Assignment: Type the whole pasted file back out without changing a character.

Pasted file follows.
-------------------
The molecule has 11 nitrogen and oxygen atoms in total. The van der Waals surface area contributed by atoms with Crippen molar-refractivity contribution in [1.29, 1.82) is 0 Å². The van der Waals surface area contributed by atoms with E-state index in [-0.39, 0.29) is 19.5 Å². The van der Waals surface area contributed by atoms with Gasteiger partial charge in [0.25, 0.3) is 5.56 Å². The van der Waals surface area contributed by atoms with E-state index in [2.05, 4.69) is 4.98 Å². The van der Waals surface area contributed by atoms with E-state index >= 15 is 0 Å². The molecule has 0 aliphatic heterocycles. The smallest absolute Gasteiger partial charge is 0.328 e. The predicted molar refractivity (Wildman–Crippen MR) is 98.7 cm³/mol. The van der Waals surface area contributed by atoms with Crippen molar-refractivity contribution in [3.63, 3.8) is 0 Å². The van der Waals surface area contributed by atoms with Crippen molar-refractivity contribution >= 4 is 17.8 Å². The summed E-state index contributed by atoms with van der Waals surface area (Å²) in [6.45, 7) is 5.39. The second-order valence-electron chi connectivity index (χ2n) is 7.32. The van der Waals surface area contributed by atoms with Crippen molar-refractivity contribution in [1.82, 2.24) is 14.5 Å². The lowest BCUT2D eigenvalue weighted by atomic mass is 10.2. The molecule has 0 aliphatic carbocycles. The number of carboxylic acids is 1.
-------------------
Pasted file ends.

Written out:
The molecule has 11 nitrogen and oxygen atoms in total. The van der Waals surface area contributed by atoms with Crippen molar-refractivity contribution in [1.29, 1.82) is 0 Å². The van der Waals surface area contributed by atoms with E-state index in [-0.39, 0.29) is 19.5 Å². The van der Waals surface area contributed by atoms with Gasteiger partial charge in [0.25, 0.3) is 5.56 Å². The van der Waals surface area contributed by atoms with E-state index in [2.05, 4.69) is 4.98 Å². The van der Waals surface area contributed by atoms with E-state index >= 15 is 0 Å². The molecule has 0 aliphatic heterocycles. The smallest absolute Gasteiger partial charge is 0.328 e. The predicted molar refractivity (Wildman–Crippen MR) is 98.7 cm³/mol. The van der Waals surface area contributed by atoms with Crippen molar-refractivity contribution in [3.63, 3.8) is 0 Å². The van der Waals surface area contributed by atoms with Crippen molar-refractivity contribution >= 4 is 17.8 Å². The summed E-state index contributed by atoms with van der Waals surface area (Å²) in [6.45, 7) is 5.39. The second-order valence-electron chi connectivity index (χ2n) is 7.32. The van der Waals surface area contributed by atoms with Crippen molar-refractivity contribution in [1.82, 2.24) is 14.5 Å². The lowest BCUT2D eigenvalue weighted by atomic mass is 10.2. The molecule has 0 aliphatic carbocycles. The number of carboxylic acids is 1.